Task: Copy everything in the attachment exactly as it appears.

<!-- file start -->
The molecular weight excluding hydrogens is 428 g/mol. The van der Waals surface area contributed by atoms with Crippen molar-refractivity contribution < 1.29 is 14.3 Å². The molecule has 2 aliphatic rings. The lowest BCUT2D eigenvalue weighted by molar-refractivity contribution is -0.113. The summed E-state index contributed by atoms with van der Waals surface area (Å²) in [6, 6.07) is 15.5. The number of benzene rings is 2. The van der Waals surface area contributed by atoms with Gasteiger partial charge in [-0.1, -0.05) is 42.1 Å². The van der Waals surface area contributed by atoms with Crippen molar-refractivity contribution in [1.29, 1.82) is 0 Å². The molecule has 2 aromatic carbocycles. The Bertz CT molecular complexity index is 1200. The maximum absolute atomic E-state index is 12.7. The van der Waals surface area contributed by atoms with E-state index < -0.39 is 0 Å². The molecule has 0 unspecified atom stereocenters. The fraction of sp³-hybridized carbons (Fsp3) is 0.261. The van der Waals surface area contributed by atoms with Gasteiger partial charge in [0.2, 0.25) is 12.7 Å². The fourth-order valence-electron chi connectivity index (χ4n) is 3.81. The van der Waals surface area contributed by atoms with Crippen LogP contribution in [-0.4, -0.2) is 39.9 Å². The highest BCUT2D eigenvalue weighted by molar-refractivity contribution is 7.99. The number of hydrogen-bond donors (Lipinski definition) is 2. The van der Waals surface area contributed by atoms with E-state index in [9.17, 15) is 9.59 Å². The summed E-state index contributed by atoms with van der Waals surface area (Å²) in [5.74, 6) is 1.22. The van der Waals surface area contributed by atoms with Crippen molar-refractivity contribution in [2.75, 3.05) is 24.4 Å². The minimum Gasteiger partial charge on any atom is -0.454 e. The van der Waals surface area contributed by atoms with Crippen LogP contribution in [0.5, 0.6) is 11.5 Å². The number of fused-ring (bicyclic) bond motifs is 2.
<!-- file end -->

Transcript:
The molecular weight excluding hydrogens is 428 g/mol. The van der Waals surface area contributed by atoms with Crippen molar-refractivity contribution < 1.29 is 14.3 Å². The molecule has 2 aliphatic rings. The lowest BCUT2D eigenvalue weighted by molar-refractivity contribution is -0.113. The summed E-state index contributed by atoms with van der Waals surface area (Å²) in [6, 6.07) is 15.5. The number of benzene rings is 2. The van der Waals surface area contributed by atoms with Gasteiger partial charge in [-0.1, -0.05) is 42.1 Å². The van der Waals surface area contributed by atoms with Crippen molar-refractivity contribution in [1.29, 1.82) is 0 Å². The molecule has 2 aromatic carbocycles. The Bertz CT molecular complexity index is 1200. The maximum absolute atomic E-state index is 12.7. The van der Waals surface area contributed by atoms with E-state index < -0.39 is 0 Å². The molecule has 0 unspecified atom stereocenters. The fraction of sp³-hybridized carbons (Fsp3) is 0.261. The van der Waals surface area contributed by atoms with Gasteiger partial charge in [0.2, 0.25) is 12.7 Å². The fourth-order valence-electron chi connectivity index (χ4n) is 3.81. The van der Waals surface area contributed by atoms with Crippen LogP contribution in [-0.4, -0.2) is 39.9 Å². The highest BCUT2D eigenvalue weighted by molar-refractivity contribution is 7.99. The number of hydrogen-bond donors (Lipinski definition) is 2. The van der Waals surface area contributed by atoms with E-state index in [9.17, 15) is 9.59 Å². The summed E-state index contributed by atoms with van der Waals surface area (Å²) in [5.74, 6) is 1.22. The van der Waals surface area contributed by atoms with Crippen molar-refractivity contribution in [2.75, 3.05) is 24.4 Å². The minimum Gasteiger partial charge on any atom is -0.454 e. The van der Waals surface area contributed by atoms with Crippen LogP contribution in [0.5, 0.6) is 11.5 Å². The number of fused-ring (bicyclic) bond motifs is 2.